Mendel Kaplan once told me that the key to success was focus. I witnessed it in all his efforts. Details concerned him greatly, but he never lost sight of the big picture. Indeed, he created the big picture.
Mendel, who recently passed away, initiated, led and funded numerous Jewish, Zionist and other projects in South Africa and throughout the Jewish world.
There is much to celebrate in his 73 years: Cape Gate has been transformed from a modest business selling products like wrought iron and garden benches into a vast conglomerate producing its own steel; it became one of the largest privately-owned companies in South Africa. The expansion was largely orchestrated by Mendel and his brother Robert.
Cape Gate is a family concern. Family was Mendel's passion. Contact was maintained across continents. Newsletters found their way to every relative. Mendel and his loving wife Jill loved reunions. Everyone's progress was followed and appreciated. Mendel encouraged their efforts.
Board meetings at the Isaac and Jessie Kaplan Centre for Jewish Studies and Research at the University of Cape Town, founded in honour of Mendel's parents, were always exciting. Mendel knew balance sheets were not my strongest suit. But he would leave that alone.
Projects, conferences and research interested him. There were no formalities. It was always down to business..
No doubt Mendel's law degree from the University of Cape Town and his master's in business administration from Columbia University in New York stood him in great stead. But it was his creativity, vision and focus that set him apart.
Mendel was always three steps ahead. He provided direction and ideas. But he also appreciated contestation. Exchanges were often tense but always underpinned by loyalty.
When Mendel set his mind to something, he was unstoppable. He had a passion for matters Jewish. A deeply spiritual man, he was always reading, learning and writing. His most recent book recorded his travels as a young man in East Africa. It was written for his grandchildren.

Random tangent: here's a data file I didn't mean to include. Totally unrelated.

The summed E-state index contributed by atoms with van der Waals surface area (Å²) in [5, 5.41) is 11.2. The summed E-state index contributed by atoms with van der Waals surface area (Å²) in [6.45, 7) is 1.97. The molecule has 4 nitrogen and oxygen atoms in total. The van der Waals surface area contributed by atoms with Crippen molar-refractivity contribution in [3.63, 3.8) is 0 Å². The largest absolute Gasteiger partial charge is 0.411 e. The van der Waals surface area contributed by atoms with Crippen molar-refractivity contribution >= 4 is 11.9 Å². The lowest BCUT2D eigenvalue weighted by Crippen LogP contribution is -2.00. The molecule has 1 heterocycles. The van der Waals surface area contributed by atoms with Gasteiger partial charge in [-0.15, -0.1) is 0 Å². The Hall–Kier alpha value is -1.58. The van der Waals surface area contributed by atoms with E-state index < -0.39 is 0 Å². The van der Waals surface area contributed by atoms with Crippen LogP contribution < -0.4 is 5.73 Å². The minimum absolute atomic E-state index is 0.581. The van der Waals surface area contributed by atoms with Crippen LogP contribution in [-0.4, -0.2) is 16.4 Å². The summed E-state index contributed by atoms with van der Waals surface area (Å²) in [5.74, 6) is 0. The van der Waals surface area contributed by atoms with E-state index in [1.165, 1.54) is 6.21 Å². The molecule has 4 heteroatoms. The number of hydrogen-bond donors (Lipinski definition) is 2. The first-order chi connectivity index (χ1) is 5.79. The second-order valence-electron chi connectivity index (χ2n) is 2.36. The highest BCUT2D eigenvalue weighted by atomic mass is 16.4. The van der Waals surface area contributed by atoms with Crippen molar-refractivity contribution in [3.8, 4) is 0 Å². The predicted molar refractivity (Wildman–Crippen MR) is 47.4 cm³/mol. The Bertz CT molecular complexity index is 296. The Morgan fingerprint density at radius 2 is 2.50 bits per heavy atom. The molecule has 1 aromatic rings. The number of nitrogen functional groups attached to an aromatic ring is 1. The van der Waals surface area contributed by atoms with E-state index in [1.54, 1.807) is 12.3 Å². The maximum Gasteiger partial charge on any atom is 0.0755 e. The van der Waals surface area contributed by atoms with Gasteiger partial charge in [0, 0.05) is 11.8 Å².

Mendel was immersed in South African and international Jewish affairs. His was a household name in the Jewish world. Although he moved in hallowed circles, Mendel always had time for lesser mortals. More than that, he cared for them.
The Kaplan Centre, too, has appreciated his generosity. I know the Centre meant much to him, although it was only one of many flourishing ventures he created in a life dedicated to the Jewish people, to Israel, to family and to the less fortunate, Jewish and non-Jewish.
Prof Paul Ensor, Dean of the Faculty of Humanities, has added: "Over the years I interacted with Mendel Kaplan often, and greatly enjoyed his forthrightness, his generosity, his curiosity, and his truly wonderful sense of humour. UCT, and the Faculty of Humanities in particular, have benefited materially and intellectually from his tremendous generosity over many years. and we will miss him greatly. He will be remembered through the Kaplan Centre and its ongoing work, and we will find a fitting way of paying tribute to his legacy. It was a great privilege to have known and worked with him."
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